Although automated workflows implemented during the pandemic increased efficiency, staffing challenges and greater health care use contributed to overall higher year-over-year administrative spending.

“Over the past 10 years, despite a rapidly changing health care landscape, payers and providers have made dramatic gains automating transactions and reducing the cost of business processes,” says April Todd, chief policy and research officer for CAQH. “Our latest report shows that this trend toward greater efficiency continued last year, even though post-pandemic factors increased total spending.”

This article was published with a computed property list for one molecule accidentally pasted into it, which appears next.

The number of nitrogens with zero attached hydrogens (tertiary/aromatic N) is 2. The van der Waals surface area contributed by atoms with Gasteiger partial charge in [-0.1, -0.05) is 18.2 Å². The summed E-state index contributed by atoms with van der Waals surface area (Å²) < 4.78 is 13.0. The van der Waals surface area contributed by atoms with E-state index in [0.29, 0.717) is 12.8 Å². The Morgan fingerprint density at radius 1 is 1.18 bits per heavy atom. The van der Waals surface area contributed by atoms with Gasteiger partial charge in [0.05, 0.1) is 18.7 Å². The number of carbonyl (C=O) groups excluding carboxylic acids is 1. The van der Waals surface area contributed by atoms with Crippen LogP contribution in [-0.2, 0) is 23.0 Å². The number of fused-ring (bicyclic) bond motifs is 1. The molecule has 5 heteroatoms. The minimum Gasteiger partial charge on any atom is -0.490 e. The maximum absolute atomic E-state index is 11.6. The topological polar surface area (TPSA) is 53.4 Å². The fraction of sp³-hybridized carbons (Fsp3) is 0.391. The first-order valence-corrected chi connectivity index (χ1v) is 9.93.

The latest report found that the U.S. health care system spent $60 billion conducting nine common administrative transactions — an increase of roughly $18 billion over the previous year. Of this amount, the industry can save nearly $25 billion (or 41%) by transitioning to fully electronic transactions. This would be in addition to the $187 billion that health plans and providers are saving annually today because of previous automation efforts.

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